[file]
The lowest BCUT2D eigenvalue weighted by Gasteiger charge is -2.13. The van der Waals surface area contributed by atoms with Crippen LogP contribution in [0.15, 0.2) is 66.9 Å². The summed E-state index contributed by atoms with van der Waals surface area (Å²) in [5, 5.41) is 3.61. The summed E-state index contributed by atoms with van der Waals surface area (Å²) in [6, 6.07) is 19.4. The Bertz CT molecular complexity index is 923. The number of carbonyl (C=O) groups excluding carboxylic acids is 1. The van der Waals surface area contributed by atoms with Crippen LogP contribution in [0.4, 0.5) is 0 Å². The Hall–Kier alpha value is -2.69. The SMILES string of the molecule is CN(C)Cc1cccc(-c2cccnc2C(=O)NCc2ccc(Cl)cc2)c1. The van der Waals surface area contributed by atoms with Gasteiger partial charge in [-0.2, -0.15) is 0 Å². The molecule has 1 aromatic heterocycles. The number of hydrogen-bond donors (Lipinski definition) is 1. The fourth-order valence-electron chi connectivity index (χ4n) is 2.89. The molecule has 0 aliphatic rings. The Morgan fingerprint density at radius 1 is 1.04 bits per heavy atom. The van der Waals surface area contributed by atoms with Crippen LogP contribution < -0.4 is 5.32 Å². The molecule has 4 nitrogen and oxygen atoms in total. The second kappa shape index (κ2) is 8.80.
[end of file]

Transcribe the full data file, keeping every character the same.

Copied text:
The lowest BCUT2D eigenvalue weighted by Gasteiger charge is -2.13. The van der Waals surface area contributed by atoms with Crippen LogP contribution in [0.15, 0.2) is 66.9 Å². The summed E-state index contributed by atoms with van der Waals surface area (Å²) in [5, 5.41) is 3.61. The summed E-state index contributed by atoms with van der Waals surface area (Å²) in [6, 6.07) is 19.4. The Bertz CT molecular complexity index is 923. The number of carbonyl (C=O) groups excluding carboxylic acids is 1. The van der Waals surface area contributed by atoms with Crippen LogP contribution in [0.4, 0.5) is 0 Å². The Hall–Kier alpha value is -2.69. The SMILES string of the molecule is CN(C)Cc1cccc(-c2cccnc2C(=O)NCc2ccc(Cl)cc2)c1. The van der Waals surface area contributed by atoms with Gasteiger partial charge in [-0.2, -0.15) is 0 Å². The molecule has 1 aromatic heterocycles. The number of hydrogen-bond donors (Lipinski definition) is 1. The fourth-order valence-electron chi connectivity index (χ4n) is 2.89. The molecule has 0 aliphatic rings. The Morgan fingerprint density at radius 1 is 1.04 bits per heavy atom. The van der Waals surface area contributed by atoms with Crippen LogP contribution < -0.4 is 5.32 Å². The molecule has 4 nitrogen and oxygen atoms in total. The second kappa shape index (κ2) is 8.80.